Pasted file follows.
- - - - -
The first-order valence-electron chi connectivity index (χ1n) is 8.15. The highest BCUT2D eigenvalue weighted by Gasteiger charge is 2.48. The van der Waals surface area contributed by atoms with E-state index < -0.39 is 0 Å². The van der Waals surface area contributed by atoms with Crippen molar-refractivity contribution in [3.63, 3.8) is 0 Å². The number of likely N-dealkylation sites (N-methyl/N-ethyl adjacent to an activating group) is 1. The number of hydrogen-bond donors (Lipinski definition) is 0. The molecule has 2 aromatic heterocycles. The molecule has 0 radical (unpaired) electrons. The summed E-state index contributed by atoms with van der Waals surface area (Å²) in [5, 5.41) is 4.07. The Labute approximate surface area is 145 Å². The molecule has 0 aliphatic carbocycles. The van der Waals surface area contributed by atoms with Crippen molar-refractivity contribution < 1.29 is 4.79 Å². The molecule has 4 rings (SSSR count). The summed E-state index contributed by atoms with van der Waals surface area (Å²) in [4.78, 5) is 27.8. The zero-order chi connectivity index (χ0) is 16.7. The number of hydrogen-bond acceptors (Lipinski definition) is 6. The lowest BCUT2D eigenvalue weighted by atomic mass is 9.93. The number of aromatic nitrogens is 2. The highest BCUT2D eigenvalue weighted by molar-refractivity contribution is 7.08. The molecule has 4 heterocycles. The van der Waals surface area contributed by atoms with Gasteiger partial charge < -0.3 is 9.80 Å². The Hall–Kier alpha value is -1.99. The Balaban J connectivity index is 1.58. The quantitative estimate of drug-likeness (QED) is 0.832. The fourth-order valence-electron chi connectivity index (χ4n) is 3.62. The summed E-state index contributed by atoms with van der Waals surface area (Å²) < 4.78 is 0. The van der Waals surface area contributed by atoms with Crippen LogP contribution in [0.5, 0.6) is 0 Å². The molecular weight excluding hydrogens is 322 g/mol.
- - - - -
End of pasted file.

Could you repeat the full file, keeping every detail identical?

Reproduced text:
The first-order valence-electron chi connectivity index (χ1n) is 8.15. The highest BCUT2D eigenvalue weighted by Gasteiger charge is 2.48. The van der Waals surface area contributed by atoms with E-state index < -0.39 is 0 Å². The van der Waals surface area contributed by atoms with Crippen molar-refractivity contribution in [3.63, 3.8) is 0 Å². The number of likely N-dealkylation sites (N-methyl/N-ethyl adjacent to an activating group) is 1. The number of hydrogen-bond donors (Lipinski definition) is 0. The molecule has 2 aromatic heterocycles. The molecule has 0 radical (unpaired) electrons. The summed E-state index contributed by atoms with van der Waals surface area (Å²) in [5, 5.41) is 4.07. The Labute approximate surface area is 145 Å². The molecule has 0 aliphatic carbocycles. The van der Waals surface area contributed by atoms with Crippen molar-refractivity contribution < 1.29 is 4.79 Å². The molecule has 4 rings (SSSR count). The summed E-state index contributed by atoms with van der Waals surface area (Å²) in [4.78, 5) is 27.8. The zero-order chi connectivity index (χ0) is 16.7. The number of hydrogen-bond acceptors (Lipinski definition) is 6. The lowest BCUT2D eigenvalue weighted by atomic mass is 9.93. The number of aromatic nitrogens is 2. The highest BCUT2D eigenvalue weighted by molar-refractivity contribution is 7.08. The molecule has 4 heterocycles. The van der Waals surface area contributed by atoms with Gasteiger partial charge < -0.3 is 9.80 Å². The Hall–Kier alpha value is -1.99. The Balaban J connectivity index is 1.58. The quantitative estimate of drug-likeness (QED) is 0.832. The fourth-order valence-electron chi connectivity index (χ4n) is 3.62. The summed E-state index contributed by atoms with van der Waals surface area (Å²) < 4.78 is 0. The van der Waals surface area contributed by atoms with Crippen LogP contribution in [0.5, 0.6) is 0 Å². The molecular weight excluding hydrogens is 322 g/mol.